The haruspices at Haaretz gaze into the sheep entrails that were Trump and Netanyahu’s comments and portend dark days for the two-state solution and prospects of peace with the Palestinians. Chemi Shalev writes that the two-state solution suffered a major blow, but remarks that “Netanyahu smiled when he heard Trump’s bizarre comments, but it’s a warning sign: he may yet find himself longing for the high of opening night.” Yossi Verter says Trump “looked like someone who doesn’t have the most basic understanding of the material” when he issued his proclamation about one state, two state. “The regional approach he spoke about sounded hollow in his voice, like someone put a page in front of him with that headline and he declared it.”

Israel Hayom’s Boaz Bismuth basks in what he sees as affirmation from the White House that “the idea of two states as the only option for peace, the road map, multilateral negotiations, international initiatives, threats of sanctions against Israel, an accusatory finger at settlements all simply became almost irrelevant, or at most secondary.”

Whereas Verter finds Trump’s comments vacuous, and Caspit thinks them hollow, Bismuth sees genius. “Donald Trump is much more attentive to the security needs of Israel. Iran and jihadist terror are enemies for him that must be fought until victory.”

At the same time, in a moment of truth buried beneath a 500-word pile of prattle, Bismuth admits Trump has no clue. “There were those who left the press conference yesterday and said that Donald Trump doesn’t understand, and that he doesn’t have a policy concerning the Israeli-Palestinian conflict. But Donald Trump wants to make a deal. How exactly he’ll do that, he still doesn’t know. And perhaps that’s actually good: we saw where all the experts in peace brought us to.”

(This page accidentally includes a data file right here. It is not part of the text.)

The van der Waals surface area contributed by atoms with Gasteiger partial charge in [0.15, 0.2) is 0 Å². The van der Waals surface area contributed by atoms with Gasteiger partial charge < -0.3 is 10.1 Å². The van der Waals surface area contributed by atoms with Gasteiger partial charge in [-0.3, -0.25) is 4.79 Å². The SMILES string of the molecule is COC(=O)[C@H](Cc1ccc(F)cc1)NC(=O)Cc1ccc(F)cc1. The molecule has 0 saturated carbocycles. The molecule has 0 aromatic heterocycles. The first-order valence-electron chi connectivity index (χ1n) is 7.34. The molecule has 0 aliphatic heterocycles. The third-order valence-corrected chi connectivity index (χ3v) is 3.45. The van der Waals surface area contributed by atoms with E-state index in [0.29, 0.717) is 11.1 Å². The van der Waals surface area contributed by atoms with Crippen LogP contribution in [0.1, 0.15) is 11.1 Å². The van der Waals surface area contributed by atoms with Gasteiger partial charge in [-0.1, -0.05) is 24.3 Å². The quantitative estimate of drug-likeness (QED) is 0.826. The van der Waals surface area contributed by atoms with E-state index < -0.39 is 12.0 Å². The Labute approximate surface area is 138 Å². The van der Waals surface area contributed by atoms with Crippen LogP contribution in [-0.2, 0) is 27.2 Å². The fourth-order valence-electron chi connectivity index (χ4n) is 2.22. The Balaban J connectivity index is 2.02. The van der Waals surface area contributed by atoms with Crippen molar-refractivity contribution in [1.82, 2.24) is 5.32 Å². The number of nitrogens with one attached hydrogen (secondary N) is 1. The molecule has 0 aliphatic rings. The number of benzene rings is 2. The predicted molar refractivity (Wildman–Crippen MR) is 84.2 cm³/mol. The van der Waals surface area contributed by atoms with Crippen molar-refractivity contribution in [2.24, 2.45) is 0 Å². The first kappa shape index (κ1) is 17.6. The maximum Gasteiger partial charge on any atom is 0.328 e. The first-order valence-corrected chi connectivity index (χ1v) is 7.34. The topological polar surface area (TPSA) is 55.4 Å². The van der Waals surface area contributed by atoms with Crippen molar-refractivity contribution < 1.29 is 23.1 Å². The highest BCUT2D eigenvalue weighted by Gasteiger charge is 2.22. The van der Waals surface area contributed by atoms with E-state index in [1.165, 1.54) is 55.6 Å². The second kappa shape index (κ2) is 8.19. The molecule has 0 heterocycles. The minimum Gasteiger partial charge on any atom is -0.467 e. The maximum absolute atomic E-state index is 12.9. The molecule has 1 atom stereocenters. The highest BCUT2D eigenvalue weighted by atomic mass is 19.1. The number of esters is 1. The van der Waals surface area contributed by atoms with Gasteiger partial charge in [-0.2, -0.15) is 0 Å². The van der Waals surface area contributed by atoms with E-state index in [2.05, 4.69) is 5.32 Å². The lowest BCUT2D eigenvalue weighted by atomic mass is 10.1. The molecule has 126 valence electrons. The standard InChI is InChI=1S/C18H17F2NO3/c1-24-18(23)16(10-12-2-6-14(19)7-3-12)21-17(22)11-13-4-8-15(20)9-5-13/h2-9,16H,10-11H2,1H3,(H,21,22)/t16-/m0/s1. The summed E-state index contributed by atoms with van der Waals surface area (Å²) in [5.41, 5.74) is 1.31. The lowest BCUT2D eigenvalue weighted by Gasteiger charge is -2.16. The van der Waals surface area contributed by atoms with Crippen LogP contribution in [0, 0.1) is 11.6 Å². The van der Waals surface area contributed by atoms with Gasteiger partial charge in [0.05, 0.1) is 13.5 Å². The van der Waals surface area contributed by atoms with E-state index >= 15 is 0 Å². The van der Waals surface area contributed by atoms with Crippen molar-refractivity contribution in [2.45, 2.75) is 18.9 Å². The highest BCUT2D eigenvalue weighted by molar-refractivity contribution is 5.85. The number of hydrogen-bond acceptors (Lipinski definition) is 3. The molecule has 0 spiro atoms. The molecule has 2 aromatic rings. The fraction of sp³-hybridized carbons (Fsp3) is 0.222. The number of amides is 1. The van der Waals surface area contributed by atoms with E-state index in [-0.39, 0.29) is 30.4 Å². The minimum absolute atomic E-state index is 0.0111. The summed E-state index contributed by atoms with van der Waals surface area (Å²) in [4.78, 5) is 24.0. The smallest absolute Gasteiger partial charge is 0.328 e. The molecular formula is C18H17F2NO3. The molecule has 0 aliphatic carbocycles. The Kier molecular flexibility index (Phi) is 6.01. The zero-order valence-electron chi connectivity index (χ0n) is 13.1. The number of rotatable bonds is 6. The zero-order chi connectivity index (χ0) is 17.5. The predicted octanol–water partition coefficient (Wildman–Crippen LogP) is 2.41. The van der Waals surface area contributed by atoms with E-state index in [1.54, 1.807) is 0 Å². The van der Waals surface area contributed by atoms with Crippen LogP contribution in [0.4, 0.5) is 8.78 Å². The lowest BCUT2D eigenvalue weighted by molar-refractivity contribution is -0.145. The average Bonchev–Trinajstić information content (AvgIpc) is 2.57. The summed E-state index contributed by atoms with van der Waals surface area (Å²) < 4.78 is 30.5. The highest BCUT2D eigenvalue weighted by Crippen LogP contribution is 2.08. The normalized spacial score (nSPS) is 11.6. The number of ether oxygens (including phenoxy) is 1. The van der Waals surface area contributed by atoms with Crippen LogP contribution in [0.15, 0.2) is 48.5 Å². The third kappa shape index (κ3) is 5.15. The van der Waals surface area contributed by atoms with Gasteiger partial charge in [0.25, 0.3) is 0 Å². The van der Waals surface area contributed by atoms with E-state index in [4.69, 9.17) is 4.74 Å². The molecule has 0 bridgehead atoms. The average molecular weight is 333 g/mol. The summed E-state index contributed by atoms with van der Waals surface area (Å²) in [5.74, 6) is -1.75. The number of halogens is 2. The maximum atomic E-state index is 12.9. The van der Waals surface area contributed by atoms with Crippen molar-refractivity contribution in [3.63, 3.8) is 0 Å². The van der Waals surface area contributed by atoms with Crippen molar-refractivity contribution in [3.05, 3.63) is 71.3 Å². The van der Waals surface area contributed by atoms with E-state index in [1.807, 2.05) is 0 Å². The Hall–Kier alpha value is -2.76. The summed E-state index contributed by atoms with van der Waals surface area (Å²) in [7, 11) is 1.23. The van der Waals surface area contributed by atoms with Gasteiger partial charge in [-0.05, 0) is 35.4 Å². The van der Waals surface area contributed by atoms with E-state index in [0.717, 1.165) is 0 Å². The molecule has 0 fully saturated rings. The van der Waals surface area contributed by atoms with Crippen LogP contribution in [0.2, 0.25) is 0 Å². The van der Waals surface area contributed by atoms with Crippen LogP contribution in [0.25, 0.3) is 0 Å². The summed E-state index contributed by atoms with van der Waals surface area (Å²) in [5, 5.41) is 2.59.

As for Netanyahu’s wholehearted defense of Trump against a question concerning the rise in anti-Semitism in America and members of the new administration “playing with xenophobia and maybe racist tones,” most Israeli pundits are outraged. In Yedioth Ahronoth, Barnea writes that the one thing Netanyahu said that was “unforgivable” was his final remark: “There is no greater supporter of the Jewish people and the Jewish state than President Trump.”

“Trump opened the door to this phenomenon with his racist comments, his calls challenging political correctness, and encouragement he gave to radical right wing movements and refusal to condemn those groups’ anti-Semitic publications,” Barnea fumes. “That’s not how a big supporter of the Jewish people behaves. That’s not how a little supporter of the Jewish people behaves.”

While some American Jews support Trump and look to his Jewish son-in-law and his daughter who converted, the majority, he reminds his readers, “see beside them Steve Bannon, the guru of anti-Semitism in American and the deciding man in the Trump White House. They hear the prime minister of the Jewish state’s flattery and choke.”

At Haaretz, Shalev says that Netanyahu shafted American Jews and “stuck a knife in their back while throwing them under the bus” by defending Trump against a question concerning the rise of anti-Semitism and his white supremacist supporters. Israel Hayom, all too predictably, parrots the prime minister.

“Trump is good for the Jews,” proclaims Bismuth, presidential sycophant-in-chief at Israel Hayom, “despite the sirens of ‘anti-Semitism in America’ heard since he won the elections.” He offers no explanation of how Trump is good for the Jews; simply, the prime minister said so.